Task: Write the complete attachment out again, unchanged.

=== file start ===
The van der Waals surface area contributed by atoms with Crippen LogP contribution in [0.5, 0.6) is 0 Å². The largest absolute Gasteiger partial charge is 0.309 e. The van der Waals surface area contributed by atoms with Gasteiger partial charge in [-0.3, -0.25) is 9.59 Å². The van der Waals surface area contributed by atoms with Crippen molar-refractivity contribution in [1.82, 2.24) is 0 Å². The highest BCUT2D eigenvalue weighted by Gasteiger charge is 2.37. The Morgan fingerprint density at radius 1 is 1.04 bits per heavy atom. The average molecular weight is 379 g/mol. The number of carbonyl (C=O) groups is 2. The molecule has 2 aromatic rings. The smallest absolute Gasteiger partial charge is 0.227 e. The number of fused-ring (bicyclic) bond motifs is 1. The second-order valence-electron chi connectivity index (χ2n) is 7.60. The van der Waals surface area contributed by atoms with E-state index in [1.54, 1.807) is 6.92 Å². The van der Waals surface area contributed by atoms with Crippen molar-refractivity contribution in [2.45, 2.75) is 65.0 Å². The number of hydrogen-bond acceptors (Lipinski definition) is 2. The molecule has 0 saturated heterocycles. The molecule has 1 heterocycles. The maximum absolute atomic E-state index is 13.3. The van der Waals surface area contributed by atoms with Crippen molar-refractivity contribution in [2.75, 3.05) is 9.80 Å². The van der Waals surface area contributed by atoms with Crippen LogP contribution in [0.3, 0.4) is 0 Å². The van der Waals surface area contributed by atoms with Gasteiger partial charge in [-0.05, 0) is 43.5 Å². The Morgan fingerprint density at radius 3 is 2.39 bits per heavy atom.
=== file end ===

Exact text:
The van der Waals surface area contributed by atoms with Crippen LogP contribution in [0.5, 0.6) is 0 Å². The largest absolute Gasteiger partial charge is 0.309 e. The van der Waals surface area contributed by atoms with Gasteiger partial charge in [-0.3, -0.25) is 9.59 Å². The van der Waals surface area contributed by atoms with Crippen molar-refractivity contribution in [1.82, 2.24) is 0 Å². The highest BCUT2D eigenvalue weighted by Gasteiger charge is 2.37. The Morgan fingerprint density at radius 1 is 1.04 bits per heavy atom. The average molecular weight is 379 g/mol. The number of carbonyl (C=O) groups is 2. The molecule has 2 aromatic rings. The smallest absolute Gasteiger partial charge is 0.227 e. The number of fused-ring (bicyclic) bond motifs is 1. The second-order valence-electron chi connectivity index (χ2n) is 7.60. The van der Waals surface area contributed by atoms with E-state index in [1.54, 1.807) is 6.92 Å². The van der Waals surface area contributed by atoms with Crippen molar-refractivity contribution in [2.45, 2.75) is 65.0 Å². The number of hydrogen-bond acceptors (Lipinski definition) is 2. The molecule has 0 saturated heterocycles. The molecule has 1 heterocycles. The maximum absolute atomic E-state index is 13.3. The van der Waals surface area contributed by atoms with Crippen molar-refractivity contribution in [2.75, 3.05) is 9.80 Å². The van der Waals surface area contributed by atoms with Crippen LogP contribution in [0.3, 0.4) is 0 Å². The van der Waals surface area contributed by atoms with Gasteiger partial charge in [-0.05, 0) is 43.5 Å². The Morgan fingerprint density at radius 3 is 2.39 bits per heavy atom.